FOR A RESET IN INDIA-NEPAL RELATIONS
Mains: General Studies- II: Governance, Constitution, Polity, Social Justice and International relations.
- The urgent need today is to pause the rhetoric on territorial nationalism and lay the groundwork for a quiet dialogue
- Once again, relations between India and Nepal have taken a turn for the worse.
- The immediate provocation is the long-standing territorial issue surrounding Kalapani, a patch of land near the India-Nepal border, close to the Lipulekh Pass on the India-China border, which is one of the approved points for border trade and the route for the Kailash-Mansarovar yatra in Tibet.
- Nepali Prime Minister K.P. Sharma Oli’s exploitation of the matter, by raising the banner of Nepali nationalism and painting India as a hegemon, is part of a frequent pattern that indicates that relations between the two countries need a fundamental reset.
Background check: Kalapani and the maps
- India inherited the boundary with Nepal, established between Nepal and the East India Company in the Treaty of Sugauli in 1816.
- Kali river constituted the boundary, and the territory to its east was Nepal.
- The dispute relates to the origin of Kali.
- Near Garbyang village in Dharchula Tehsil of the Pithoragarh district of Uttarakhand, there is a confluence of different streams coming from north-east from Kalapani and north-west from Limpiyadhura.
- The early British survey maps identified the north-west stream, Kuti Yangti, from Limpiyadhura as the origin, but after 1857 changed the alignment to Lipu Gad, and in 1879 to Pankha Gad, the north-east streams, thus defining the origin as just below Kalapani. Nepal accepted the change and India inherited this boundary in 1947.
When did it all started (Timeline)?
- The Maoist revolution in China in 1949, followed by the takeover of Tibet, created deep misgivings in Nepal, and India was ‘invited’ to set up 18 border posts along the Nepal-Tibet border.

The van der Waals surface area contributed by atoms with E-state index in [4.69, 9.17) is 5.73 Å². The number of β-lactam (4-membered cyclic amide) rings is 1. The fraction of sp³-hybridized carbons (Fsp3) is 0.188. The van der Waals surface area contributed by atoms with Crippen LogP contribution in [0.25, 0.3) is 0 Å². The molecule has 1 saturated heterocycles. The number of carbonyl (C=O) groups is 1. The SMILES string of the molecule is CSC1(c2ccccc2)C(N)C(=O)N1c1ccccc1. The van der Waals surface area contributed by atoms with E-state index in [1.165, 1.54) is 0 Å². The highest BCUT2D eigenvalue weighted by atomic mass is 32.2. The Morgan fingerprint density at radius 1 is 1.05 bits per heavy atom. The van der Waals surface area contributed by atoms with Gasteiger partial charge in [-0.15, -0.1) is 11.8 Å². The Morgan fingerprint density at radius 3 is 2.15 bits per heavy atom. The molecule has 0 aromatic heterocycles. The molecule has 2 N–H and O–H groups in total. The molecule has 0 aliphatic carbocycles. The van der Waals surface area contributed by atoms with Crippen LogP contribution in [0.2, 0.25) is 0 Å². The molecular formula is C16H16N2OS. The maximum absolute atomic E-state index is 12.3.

- The westernmost post was at Tinkar Pass, about 6 km further east of Lipulekh.
- In 1953, India and China identified Lipulekh Pass for both pilgrims and border trade.
- After the 1962 war, pilgrimage through Lipulekh resumed in 1981, and border trade, in 1991.
- In 1961, King Mahendra visited Beijing to sign the China-Nepal Boundary Treaty that defines the zero point in the west, just north of Tinkar Pass.
- By 1969, India had withdrawn its border posts from Nepali territory.
- The base camp for Lipulekh remained at Kalapani, less than 10 km west of Lipulekh.
- In their respective maps, both countries showed Kalapani as the origin of Kali river and as part of their territory.
- After 1979, the Indo-Tibetan Border Police has manned the Lipulekh Pass.
- In actual practice, life for the locals (Byansis) remained unchanged given the open border and free movement of people and goods.
Treaty of Mahakali
- After the 1996 Treaty of Mahakali (Kali river is also called Mahakali/Sarada further downstream) that envisaged the Pancheshwar multipurpose hydel project, the issue of the origin of Kali river was first raised in 1997.
- The matter was referred to the Joint Technical Level Boundary Committee that had been set up in 1981 to re-identify and replace the old and damaged boundary pillars along the India-Nepal border. The Committee clarified 98% of the boundary, leaving behind the unresolved issues of Kalapani and Susta (in the Terai) when it was dissolved in 2008.
- It was subsequently agreed that the matter would be discussed at the Foreign Secretary level. Meanwhile, the project to convert the 80-km track from Ghatibagar to Lipulekh into a hardtop road began in 2009 without any objections from Nepal.
- The Survey of India issued a new political map (eighth edition) on November 2, 2019, to reflect the change in the status of Jammu and Kashmir as two Union Territories.
- Nepal registered a protest though the map in no way had changed the boundary between India and Nepal.
- on November 8, the ninth edition was issued.
- The delineation remained identical but the name Kali river had been deleted.
- Predictably, this led to stronger protests, with Nepal invoking Foreign Secretary-level talks to resolve issues.
- With the Indian Ambassador Manjeev Puri in Kathmandu retiring in end-December and Foreign Secretary Vijay Gokhale retiring a month later, the matter remained pending despite reminders from Kathmandu.